Sheikh Khaled was busy running his successful bakery — where he pioneered the first manoush in the area — when controversy hit the community.  In 2006, the controversial Muslim cleric Sheikh Hilaly, the former Imam at Lakemba mosque, caused outrage when he compared immodestly dressed women to uncovered meat during a sermon. The comments upset Khaled; he felt many in Australia did not understand the true meaning of Islam while trouble-makers like Sheikh Hilal were receiving all the media attention.

He decided to do something about it. He decided to become a Sheikh, and began to pursue Islamic Studies at Al Imam Al-Ouzai University in Lebanon to counteract extremist ideas and teach the honour behind the words offered in the Koran. His shop is now a hybrid mixture of customers clamouring for half-meat half-cheese manoush, and people seeking guidance and marriage counselling.

Who: Aida Zein

What they do: Fashion Designer for Islamic Ladies Fashion

Location: Ninety9 Islamic Ladies Fashion, Centro Shopping Centre, Bankstown 

Aida decided to begin wearing the hijab when she was in her second year of Law at University of Technology Sydney. But when she looked around, she noticed there wasn’t much of a range available for women in Australia.

“I’ve always loved fashion. I still wanted to look good, you know? I felt the abaya [Arabic cloak] was wearing me, I wasn’t wearing it.” She wanted to dress more modestly but still fashionably youthful, and she found there wasn’t much available that combined the two. So she started making her own clothes, and when friends began asking her to make them outfits she noticed there was a big gap in the market for style-conscious Muslim women.

Originally from Syria, Aida says she always wanted to have her store in the south-western suburbs as that is where demand lies. Her fashion has appeared in the Powerhouse Museum’s Muslim Women’s Style in Australia exhibit ‘Faith, Fashion and Fusion’, and ABC’s Compass program.

Who: Anne and Wokie Massaquoi

What they do: African hair-weaves and extensions

Location: Glamour Sisters, 55 Raymond St, Bankstown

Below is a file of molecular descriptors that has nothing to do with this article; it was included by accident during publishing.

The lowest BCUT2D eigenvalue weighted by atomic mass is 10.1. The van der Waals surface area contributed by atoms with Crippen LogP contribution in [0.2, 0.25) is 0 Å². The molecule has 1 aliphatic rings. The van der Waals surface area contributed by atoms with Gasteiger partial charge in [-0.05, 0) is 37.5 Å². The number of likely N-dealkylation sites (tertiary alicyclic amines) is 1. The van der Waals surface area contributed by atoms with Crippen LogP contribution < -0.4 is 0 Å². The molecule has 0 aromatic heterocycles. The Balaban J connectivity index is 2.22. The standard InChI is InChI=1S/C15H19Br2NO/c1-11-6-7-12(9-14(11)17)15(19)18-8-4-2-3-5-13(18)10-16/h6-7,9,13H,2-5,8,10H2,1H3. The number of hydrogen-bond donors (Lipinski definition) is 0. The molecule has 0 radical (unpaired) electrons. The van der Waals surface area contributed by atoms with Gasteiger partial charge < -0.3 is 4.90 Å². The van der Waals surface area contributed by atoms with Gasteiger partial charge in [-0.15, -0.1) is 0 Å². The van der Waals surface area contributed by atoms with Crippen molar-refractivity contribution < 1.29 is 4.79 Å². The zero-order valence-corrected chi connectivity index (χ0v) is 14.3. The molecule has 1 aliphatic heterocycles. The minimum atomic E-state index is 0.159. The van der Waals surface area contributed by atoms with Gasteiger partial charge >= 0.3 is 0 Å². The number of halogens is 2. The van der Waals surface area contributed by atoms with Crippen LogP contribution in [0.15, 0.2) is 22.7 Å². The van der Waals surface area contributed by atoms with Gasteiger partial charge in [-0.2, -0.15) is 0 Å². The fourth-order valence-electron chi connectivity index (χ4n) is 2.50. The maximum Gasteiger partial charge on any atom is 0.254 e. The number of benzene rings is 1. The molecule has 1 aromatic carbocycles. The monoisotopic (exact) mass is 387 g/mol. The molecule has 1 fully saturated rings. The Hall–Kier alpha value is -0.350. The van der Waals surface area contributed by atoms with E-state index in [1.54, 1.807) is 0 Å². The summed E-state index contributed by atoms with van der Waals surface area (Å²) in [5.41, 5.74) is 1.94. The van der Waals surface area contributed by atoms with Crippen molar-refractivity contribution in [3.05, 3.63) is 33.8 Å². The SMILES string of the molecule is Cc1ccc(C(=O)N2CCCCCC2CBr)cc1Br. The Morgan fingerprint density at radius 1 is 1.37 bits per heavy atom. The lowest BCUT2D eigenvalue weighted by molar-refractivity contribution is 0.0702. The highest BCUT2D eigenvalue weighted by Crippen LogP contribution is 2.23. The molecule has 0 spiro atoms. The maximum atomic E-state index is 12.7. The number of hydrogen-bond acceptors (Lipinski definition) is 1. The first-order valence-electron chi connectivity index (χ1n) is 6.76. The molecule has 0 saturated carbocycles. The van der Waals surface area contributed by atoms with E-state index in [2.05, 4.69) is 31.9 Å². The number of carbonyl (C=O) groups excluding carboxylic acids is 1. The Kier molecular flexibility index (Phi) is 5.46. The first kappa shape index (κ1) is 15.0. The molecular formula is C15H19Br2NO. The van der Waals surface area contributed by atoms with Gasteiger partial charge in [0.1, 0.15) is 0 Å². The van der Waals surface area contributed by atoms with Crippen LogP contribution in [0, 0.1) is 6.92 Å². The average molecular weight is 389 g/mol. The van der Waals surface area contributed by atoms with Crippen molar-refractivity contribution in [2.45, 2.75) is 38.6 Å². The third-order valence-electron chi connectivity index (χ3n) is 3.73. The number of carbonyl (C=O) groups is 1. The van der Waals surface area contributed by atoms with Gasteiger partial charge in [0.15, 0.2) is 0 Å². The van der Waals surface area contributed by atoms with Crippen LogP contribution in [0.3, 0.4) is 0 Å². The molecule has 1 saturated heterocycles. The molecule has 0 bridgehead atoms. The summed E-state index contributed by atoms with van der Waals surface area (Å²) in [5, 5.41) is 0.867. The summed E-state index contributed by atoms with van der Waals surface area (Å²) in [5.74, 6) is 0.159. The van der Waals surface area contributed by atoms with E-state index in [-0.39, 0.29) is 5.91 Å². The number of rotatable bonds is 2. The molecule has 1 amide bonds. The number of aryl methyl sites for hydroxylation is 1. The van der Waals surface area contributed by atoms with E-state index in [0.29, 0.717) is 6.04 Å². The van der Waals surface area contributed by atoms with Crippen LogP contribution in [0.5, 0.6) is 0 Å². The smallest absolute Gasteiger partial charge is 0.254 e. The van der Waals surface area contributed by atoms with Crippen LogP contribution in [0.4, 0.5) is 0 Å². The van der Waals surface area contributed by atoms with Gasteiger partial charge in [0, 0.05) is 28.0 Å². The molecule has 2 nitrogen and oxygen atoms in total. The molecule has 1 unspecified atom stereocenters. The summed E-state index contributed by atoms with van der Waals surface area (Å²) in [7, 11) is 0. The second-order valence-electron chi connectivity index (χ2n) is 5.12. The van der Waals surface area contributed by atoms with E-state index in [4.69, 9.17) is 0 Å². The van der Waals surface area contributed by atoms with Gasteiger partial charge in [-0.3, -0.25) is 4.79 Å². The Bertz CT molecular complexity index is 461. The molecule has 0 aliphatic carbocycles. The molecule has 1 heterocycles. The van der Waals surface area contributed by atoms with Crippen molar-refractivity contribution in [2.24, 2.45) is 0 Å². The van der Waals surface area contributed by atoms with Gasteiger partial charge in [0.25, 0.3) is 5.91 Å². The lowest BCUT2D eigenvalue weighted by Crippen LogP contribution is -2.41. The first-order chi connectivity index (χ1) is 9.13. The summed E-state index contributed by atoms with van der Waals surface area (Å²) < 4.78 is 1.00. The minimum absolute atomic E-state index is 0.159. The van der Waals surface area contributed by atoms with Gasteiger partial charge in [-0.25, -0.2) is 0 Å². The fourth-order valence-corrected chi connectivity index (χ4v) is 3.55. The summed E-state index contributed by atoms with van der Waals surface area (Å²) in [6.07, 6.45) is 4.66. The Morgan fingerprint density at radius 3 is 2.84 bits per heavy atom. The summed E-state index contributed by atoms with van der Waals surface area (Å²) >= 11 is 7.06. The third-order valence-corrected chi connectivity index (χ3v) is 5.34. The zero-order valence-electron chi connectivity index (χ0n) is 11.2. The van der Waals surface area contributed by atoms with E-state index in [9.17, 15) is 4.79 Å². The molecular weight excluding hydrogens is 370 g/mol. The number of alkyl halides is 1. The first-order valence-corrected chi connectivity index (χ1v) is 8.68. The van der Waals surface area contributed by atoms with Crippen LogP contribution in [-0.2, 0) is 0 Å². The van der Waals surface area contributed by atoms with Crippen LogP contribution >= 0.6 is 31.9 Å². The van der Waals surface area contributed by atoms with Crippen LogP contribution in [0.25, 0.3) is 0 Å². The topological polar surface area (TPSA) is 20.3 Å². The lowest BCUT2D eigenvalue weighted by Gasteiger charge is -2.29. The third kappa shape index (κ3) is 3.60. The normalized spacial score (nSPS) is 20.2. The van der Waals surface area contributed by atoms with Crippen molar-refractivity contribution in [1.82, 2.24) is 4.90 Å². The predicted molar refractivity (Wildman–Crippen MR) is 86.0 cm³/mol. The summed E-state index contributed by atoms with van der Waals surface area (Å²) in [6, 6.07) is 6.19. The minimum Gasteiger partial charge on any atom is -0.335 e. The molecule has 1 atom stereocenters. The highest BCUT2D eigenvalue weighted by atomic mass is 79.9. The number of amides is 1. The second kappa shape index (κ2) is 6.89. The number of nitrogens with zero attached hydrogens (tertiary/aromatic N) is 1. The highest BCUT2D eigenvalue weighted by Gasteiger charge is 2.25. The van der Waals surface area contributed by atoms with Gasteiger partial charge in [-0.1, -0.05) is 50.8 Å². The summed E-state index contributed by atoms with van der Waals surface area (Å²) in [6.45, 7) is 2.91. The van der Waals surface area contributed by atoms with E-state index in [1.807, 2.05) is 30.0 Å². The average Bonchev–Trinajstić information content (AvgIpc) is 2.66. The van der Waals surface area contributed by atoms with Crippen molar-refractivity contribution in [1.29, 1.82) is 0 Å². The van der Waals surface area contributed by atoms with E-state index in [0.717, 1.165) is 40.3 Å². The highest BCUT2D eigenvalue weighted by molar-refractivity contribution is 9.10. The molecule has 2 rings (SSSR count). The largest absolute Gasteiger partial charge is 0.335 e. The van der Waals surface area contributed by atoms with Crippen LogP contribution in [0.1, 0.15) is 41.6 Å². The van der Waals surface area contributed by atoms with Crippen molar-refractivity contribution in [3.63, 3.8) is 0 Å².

Anne left Sierra Leone during the civil war and came to Australia as a refugee under the UNHCR program along with her nine children, including Wokie. When she arrived in Bankstown there was nowhere for African women to get their hair done. The Western hairdressers didn’t have the styles or the range of hair weaves that are popular amongst women in Sierra Leone. Originally trained as a hairdresser, Anne began doing hair weaves for women from her house. Word got around and she realised she could make a living out of it. In 2001 she established the Glamour Sisters.

Wokie works with her mother. They offer a wide selection of weaves and specialise in hand stitching the extensions with needle and thread, which has gained them a big customer base. Anne has since helped resettle young refugee women by teaching them how to do hair weaving and sending them to TAFE; she has won a Humanitarian Award for her work.

Wokie says being in Bankstown means it’s easy to get clients from many ethnicities. “I love coming here and seeing so many different people and clients in the area. It makes me happy working in this area and being part of what my mum does.”

Kavita Bedford is an award-winning Australian writer, producer and social researcher, and the creative producer of Mapping Frictions. To see more stories from western Sydney, or to submit a pitch, head to Mapping Frictions.

All images by George Voulgaropoulos. All videos by Fadle El Harris.